While this is unlikely it is possible. Some libraries are derived from other libraries, share a common ancestry, or maybe the authors just think like. There isn’t any known cases of this problem existing since most authors change the name of a class when they absorb an algorithm from another project.
4) For most people how the JavaVM performs its runtime optimization is unknown and a bit of a mystery. One reason is that the Java’s developers are constantly changing the algorithms to improve its performance. The typical assumption is that the first time some code is run it will be slow then the second time it is run it will be much faster. Based on experience, the true situation is much more confusion and difficult to understand.
To illustrate how significant this issue is consider the following benchmark that compares performance of three different ways to multiply matrices:
Please note that the code has been truncated to only show what is essential. When the above code is run using JavaVM 1.6.0_15 on my computer it produces the following output:
Size 2 elapsed time: 3766 4165 3990 Size 4 elapsed time: 3445 2817 3669 Size 10 elapsed time: 3887 2720 3969 Size 20 elapsed time: 6425 4276 6577 Size 50 elapsed time: 9931 6419 10412 Size 100 elapsed time: 8250 5391 8417 Size 200 elapsed time: 6384 4131 6317 Size 500 elapsed time: 9146 3383 5175 Size 1000 elapsed time: 24195 7191 10677
Now let’s say that you are only concerned with results for matrices that are 200 or above. So you simply modify the code so that ‘i’ is set to 6 initially and you get this output:
Size 200 elapsed time: 1798 2316 2198 Size 500 elapsed time: 7556 1941 1855 Size 1000 elapsed time: 13574 3562 3491
The results are now completely different! Why did this happen? That’s hard to say, but clearly the conclusions you reach are dependent upon the order in which you process your results.
1.2.1 The Java Matrix Benchmark Approach
Java Matrix Benchmark mitigates these problems by launching a new Java virtual machine with every set of tests for an operation. In a typical configuration the same operation in the same library will be evaluated 25 times. A new virtual machine will be launched and it will repeat the test 5 times in that instance. A new instance is launched 5 times.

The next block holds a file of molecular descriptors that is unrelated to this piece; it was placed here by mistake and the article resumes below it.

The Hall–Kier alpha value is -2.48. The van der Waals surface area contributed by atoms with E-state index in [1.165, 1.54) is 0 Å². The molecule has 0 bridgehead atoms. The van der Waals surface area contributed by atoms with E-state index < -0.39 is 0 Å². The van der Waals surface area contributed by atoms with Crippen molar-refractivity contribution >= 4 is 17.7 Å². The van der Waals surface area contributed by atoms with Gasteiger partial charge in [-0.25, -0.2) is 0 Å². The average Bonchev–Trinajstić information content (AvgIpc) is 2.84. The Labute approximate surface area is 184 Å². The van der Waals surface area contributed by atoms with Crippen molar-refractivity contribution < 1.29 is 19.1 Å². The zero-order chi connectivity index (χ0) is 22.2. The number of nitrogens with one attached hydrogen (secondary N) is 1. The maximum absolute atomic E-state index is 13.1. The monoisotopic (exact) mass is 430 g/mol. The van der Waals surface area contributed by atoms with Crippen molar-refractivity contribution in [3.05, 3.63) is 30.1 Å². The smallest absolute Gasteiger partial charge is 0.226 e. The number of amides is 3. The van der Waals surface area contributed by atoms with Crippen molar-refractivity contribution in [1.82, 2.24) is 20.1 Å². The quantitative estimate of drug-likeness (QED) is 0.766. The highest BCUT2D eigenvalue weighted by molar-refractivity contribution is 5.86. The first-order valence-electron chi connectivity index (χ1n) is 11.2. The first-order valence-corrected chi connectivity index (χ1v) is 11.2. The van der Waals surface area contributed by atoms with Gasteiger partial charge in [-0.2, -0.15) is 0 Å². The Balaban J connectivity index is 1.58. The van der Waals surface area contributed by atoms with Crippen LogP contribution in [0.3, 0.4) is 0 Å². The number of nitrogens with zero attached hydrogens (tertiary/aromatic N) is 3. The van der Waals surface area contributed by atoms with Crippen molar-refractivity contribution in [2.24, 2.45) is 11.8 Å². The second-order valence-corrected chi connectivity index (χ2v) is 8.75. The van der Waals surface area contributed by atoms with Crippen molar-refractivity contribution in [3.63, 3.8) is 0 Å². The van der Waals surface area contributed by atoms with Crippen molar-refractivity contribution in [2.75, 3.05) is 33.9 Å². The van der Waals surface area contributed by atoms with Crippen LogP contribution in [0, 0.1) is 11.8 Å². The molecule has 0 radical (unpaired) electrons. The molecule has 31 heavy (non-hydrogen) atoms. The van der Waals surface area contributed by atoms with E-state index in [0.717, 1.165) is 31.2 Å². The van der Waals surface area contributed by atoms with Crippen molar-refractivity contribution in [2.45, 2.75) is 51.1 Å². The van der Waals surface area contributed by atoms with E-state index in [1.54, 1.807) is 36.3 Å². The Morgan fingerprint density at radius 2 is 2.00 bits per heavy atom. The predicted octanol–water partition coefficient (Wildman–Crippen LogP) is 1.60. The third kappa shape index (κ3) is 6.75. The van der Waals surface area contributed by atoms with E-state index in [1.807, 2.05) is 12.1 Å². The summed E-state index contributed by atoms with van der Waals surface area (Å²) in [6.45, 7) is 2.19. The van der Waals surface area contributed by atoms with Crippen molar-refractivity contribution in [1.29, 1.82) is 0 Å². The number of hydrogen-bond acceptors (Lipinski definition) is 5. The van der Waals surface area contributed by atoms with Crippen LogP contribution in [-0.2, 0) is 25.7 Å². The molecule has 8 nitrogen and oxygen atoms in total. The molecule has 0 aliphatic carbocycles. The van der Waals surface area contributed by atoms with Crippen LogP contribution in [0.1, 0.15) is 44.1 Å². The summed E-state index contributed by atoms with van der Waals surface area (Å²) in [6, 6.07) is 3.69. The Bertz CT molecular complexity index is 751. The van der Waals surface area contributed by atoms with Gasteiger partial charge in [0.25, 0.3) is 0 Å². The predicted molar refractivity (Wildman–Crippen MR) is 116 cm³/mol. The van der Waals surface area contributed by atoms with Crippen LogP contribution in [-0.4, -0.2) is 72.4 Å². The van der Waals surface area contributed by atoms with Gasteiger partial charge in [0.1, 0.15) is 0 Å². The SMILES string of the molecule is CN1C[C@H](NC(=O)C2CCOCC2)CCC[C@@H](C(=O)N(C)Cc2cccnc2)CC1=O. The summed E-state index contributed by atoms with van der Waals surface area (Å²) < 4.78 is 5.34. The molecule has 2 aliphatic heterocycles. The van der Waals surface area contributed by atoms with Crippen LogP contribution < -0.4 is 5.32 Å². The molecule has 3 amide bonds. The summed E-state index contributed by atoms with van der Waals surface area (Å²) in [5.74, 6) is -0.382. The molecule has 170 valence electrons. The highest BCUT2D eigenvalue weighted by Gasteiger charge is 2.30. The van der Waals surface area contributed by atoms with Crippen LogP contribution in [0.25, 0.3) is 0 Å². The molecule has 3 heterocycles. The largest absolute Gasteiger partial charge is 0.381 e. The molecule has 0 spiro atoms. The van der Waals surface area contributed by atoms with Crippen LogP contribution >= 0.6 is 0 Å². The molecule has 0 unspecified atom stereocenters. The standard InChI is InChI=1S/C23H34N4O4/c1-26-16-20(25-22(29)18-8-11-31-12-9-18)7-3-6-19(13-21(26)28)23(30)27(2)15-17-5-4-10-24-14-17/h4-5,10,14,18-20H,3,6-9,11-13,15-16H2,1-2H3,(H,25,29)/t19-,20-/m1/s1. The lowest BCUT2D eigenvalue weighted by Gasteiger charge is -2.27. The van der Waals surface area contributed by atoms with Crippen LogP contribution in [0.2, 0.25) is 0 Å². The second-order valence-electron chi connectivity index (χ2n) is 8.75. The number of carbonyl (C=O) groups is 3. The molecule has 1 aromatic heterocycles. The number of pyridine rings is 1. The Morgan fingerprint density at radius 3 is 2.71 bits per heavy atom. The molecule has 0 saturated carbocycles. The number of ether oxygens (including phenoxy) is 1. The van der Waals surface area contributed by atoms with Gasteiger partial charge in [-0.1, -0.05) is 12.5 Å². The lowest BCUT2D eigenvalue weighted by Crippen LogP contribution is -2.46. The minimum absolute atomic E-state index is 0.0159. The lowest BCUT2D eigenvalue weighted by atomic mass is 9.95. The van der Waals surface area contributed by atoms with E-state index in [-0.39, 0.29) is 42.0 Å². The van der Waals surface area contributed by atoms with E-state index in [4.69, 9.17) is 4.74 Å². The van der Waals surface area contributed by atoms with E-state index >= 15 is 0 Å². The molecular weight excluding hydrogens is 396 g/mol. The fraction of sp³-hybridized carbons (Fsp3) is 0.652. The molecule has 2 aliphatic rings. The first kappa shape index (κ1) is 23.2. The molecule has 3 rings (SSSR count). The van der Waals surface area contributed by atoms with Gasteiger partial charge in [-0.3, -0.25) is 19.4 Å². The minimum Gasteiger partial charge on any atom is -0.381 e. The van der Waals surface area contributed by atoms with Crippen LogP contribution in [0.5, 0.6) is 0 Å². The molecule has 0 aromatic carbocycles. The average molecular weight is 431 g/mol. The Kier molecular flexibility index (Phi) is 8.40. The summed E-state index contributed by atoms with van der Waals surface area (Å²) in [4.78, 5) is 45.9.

Jar files are only loaded if they are used by the library being evaluated. This eliminates the possibility of accidental overloading of classes. Between each test in the same Java instance a call to “System.gc()” is made to reduce the influence of the garbage collector on the results.
When measuring an algorithms performance, the influence of the benchmark on the results should be minimized. Consider the following benchmark:
It counts how many times a specific operation runs in approximately 5 seconds. Is it really doing that? What happens if ‘createRandom()’ takes longer to execute than performOperation()? Then you are measuring the overhead of the benchmark and not operation itself. The same is true for ‘System.currentTimeMillis()’ and for the overhead caused by the use of an interface instead of directly calling the function.
In general large matrices and expensive operations are not significantly affected by this issue. It can even be interesting to measure the runtime of individual operations for large matrices since more accurate information on the variance can be computed. However for fast operations or small matrices it is significant.
1.3.1 The Java Matrix Benchmark Approach
A key design requirement of this benchmark was accurate results for small matrices. All previously know Java benchmarks effectively ignored small matrices and/or had significant overhead in the benchmark. This was handled by making direct calls to the library’s functions between the time samples:
The above is the benchmark code is used to evaluate Jama’s addition operator. Note the for loop is the only overhead that is included the elapsed time measurement.
The disadvantage of this approach is that only a few different matrices can be used in testing. Some algorithm’s runtime is dependent on the input they are given. More matrices that they are evaluated against the better the results will be. One way around this problem would be to generate a random matrix and then measure the time for a single operation. For small matrices the execution time is too small to be measured this way and the benchmark will take much longer to run.